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April 1955

Partial Albinism

Author Affiliations


From the Department of Dermatology, Minneapolis General Hospital (Carl W. Laymon, M.D., Chairman) and from the Department of Pediatrics (Richard B. Raile, M.D., Chairman).

AMA Arch Derm. 1955;71(4):468-470. doi:10.1001/archderm.1955.01540280044009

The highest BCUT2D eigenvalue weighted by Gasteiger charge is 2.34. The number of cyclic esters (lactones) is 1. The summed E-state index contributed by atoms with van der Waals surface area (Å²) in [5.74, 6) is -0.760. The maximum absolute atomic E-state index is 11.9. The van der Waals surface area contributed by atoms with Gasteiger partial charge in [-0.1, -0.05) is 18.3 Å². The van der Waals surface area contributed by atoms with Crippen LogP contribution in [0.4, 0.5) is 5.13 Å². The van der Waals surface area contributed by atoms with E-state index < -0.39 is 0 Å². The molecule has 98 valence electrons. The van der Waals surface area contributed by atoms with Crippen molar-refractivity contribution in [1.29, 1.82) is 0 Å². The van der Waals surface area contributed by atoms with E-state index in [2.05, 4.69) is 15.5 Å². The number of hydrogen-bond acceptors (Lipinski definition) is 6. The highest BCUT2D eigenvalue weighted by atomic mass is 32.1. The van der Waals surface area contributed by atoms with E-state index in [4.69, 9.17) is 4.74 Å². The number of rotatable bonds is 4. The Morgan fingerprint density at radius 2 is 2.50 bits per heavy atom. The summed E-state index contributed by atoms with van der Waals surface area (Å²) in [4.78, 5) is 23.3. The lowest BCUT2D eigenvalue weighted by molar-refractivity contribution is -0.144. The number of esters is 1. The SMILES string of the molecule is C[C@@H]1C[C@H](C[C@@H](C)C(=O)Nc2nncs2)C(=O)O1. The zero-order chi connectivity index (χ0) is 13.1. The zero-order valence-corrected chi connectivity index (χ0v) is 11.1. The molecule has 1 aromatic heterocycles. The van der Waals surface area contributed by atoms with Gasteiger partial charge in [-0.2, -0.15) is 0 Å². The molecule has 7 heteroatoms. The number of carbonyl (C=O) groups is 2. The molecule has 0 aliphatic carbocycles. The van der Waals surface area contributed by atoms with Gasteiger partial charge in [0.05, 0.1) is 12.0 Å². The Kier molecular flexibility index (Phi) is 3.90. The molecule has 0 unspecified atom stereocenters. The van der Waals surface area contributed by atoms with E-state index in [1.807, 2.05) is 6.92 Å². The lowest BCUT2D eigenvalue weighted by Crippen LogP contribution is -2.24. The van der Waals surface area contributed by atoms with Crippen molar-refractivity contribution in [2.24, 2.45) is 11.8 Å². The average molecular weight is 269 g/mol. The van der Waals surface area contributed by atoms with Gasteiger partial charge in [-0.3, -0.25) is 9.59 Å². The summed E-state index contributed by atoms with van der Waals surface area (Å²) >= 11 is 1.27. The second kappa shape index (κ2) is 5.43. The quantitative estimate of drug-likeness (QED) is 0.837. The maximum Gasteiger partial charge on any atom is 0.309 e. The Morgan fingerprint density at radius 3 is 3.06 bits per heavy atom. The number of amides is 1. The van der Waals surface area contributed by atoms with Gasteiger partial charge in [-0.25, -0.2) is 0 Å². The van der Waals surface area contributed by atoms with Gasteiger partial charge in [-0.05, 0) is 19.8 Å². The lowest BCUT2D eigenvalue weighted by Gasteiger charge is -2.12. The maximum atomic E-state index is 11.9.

Partial albinism is inherited as a dominant Mendelian characteristic. It consists of patches of depigmentation and usually a white forelock. There is confusion about the disorder and its relation to vitiligo. Dermatologic texts discuss this clinical picture with universal albinism and fail to draw a clear distinction between the two. The latter is usually a recessive trait in which there is a melanin deficit in the retina, iris, and hair, in addition to the skin. There are frequently other associated congenital abnormalities in total albinism but not in partial albinism. Universal albinism is much more common than the partial variety. The term vitiligo should not be applied to partial albinism although microscopically they cannot be differentiated. The former is by definition an acquired depigmentation. Vitiliginous lesions have hyperpigmented borders and frequently change in size, features which are not present in piebaldism. In the literature there is a

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